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Ringgold the liberator

Faith Ringgold is one of the most important US artists ever. CHRISTINE LINDEY explains why

Faith Ringgold
Serpentine Gallery, London

A VETERAN of the 1960s civil rights, feminist and Black Power movements, Faith Ringgold is a rare artist; she has much to say, all of it important and she expresses it in visually striking ways.

She was born in 1930 in Harlem where her fashion designer/maker mother and lorry driver father prioritised a college education and encouraged her love of art. Although her thorough but traditional art education never mentioned black artists, she’d grown up immersed in the culturally vibrant Harlem Renaissance.

The major African-American painter Jacob Lawrence lived in her neighbourhood and visited her parents’ home as did Duke Ellington and other artists, and she delighted in the vivid spectacle of the weekly Sunday parades of live choirs, musicians and people in their best finery.

Incredibly prolific since graduating in 1959, Ringgold has produced paintings, posters, story quilts, wall hangings, sculptures and children’s books and her autobiography alongside being an influential art educator and important political activist.

She recalls being inspired and politicised by reading “everything James Baldwin had written about the relationship between black and white America” and by Malcom X: “talking about us loving our black selves.”

Her weekly visits to view Picasso’s Guernica — then still in New York’s Museum of Modern Art — were also a key influence. Her acute awareness of the radically changing 1960s political climate spurred her need “to express the moment I knew was history.”  

Her American People Series (1963-7) exposed America’s racial dichotomy. The small paintings condemn racist injustice — The American Dream depicts a hard-faced, arrogant white woman showing off her wealth, another shows a repressed, sad, black youth. But others offer hope by shockingly bucking racial and sexual stereotypes — a happy mixed race couple kiss, a black male artist has a white female model.

US Postage Stamp Commemorating the Advent of Black Power, of 1967, is one of three large paintings which completed the series. It greets visitors to the Serpentine Gallery. A grid encases one hundred deadpan faces inside the format of a US commemorative stamp. Ten black faces form a diagonal across 90 white ones, so conveying the US racial percentage at the time. Giddy black letters spelling out Black Power, tumble diagonally across the line of black faces, so forming an angry X across the white faces.

Henceforth Ringgold often added such layered meanings by combining images with texts which gradually reveal their meanings in similarly encoded ways. As in her 1970s political posters like America Free Angela in support of the jailed Communist Angela Davis.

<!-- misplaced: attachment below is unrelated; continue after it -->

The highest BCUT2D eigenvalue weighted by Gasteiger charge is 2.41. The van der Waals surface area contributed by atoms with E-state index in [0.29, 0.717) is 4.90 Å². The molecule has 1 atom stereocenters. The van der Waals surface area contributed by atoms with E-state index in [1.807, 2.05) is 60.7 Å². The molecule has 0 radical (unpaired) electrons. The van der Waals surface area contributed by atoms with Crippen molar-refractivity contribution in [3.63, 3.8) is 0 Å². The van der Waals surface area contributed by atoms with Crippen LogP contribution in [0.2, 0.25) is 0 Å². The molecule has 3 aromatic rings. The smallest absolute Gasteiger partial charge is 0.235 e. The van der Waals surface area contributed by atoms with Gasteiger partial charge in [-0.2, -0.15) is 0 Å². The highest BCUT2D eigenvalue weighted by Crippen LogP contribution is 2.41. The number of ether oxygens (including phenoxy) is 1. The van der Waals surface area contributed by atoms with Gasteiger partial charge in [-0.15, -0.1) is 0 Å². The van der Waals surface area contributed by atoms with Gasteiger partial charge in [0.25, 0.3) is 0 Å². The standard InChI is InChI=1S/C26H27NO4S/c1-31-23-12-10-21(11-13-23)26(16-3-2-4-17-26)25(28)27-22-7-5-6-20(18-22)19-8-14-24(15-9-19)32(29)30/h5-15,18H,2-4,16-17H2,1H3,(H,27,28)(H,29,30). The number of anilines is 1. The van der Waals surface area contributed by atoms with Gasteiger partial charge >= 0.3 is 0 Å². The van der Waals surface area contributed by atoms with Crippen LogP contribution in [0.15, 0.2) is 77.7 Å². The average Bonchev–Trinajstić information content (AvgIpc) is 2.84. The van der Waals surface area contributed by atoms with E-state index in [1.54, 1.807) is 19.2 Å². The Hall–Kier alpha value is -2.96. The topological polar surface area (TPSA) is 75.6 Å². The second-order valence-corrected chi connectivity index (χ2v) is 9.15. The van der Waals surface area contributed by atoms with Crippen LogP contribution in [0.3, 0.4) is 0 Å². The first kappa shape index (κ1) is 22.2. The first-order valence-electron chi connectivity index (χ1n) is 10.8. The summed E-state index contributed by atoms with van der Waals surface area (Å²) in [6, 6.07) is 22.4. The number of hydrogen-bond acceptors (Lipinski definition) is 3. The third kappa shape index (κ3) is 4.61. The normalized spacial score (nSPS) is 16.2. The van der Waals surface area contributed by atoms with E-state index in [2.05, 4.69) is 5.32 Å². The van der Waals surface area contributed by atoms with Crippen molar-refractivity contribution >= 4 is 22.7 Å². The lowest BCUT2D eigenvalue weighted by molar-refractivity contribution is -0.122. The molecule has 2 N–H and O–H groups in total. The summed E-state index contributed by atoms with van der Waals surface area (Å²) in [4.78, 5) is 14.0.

In Woman Free Yourself the complex visual puzzles formed by the entangled letters’ diverse shapes create satisfying abstract compositions, while also acting as visual metaphors for women’s need to disentangle themselves from the social norms which entrap them.

In the 1970s Ringgold liberated herself from the male-dominated aesthetic which viewed large, stretched canvases as a mark of importance. These are expensive to make, awkward to move and store and require massive studios. Having discovered the beauty of Tibetan Tankas — brocade encased painted silk wall hangings — she began working with textiles. Combining painted imagery with appliqué, braiding, stitching, embroidering and quilting, she found her true medium, while also re-evaluating these disparaged, traditional women’s needlecraft skills.

The Slave Rape Series are stunning celebrations of the spirited resilience, resistance and resourcefulness of female slaves escaping sexually violent “masters.”

Large “story quilts” tear into US racial stereotyping, while others recall the magic of her Harlem childhood and celebrate Black culture as in the jubilant colours which depict the confident and talented musicians in Jazz Stories: Mama Can Sing, Papa Can Blow No 1: Somebody stole My Broken Heart of 2004.  

More recently Ringgold created beautiful, political Tankas portraying inspiring pioneers of Black liberation with extracts from their key statements. My favourite being Sojourner Truth with her 1851 text Ain’t I A Woman?

When explaining her works Ringgold traces their roots to specific events or ideas. Its topicality is vital, but like all great topical art, the urgency and sincerity with which the messages are expressed gives it universality.

In the sixties Ringgold was accused of producing “political,” “protest” or “socialist realist” art when this was disparaged by the dominant aesthetic which championed non-emotive art, especially abstract Minimalism, and also ignored the Harlem art scene.

Yet going against the against the grain is precisely what makes Ringgold’s art so special, because it is driven by an urgent sense of social responsibility rather than by a desire for professional success. And rather than creating worthy, but turgid exposures of injustice, she mingles condemnations with inspiring calls for change and optimistic portrayals of past African-American achievements. And her art inspires by being a joy to look at as well as being thought provoking. This free exhibition is a real treat.
Ends Sep 8 2019. Free.



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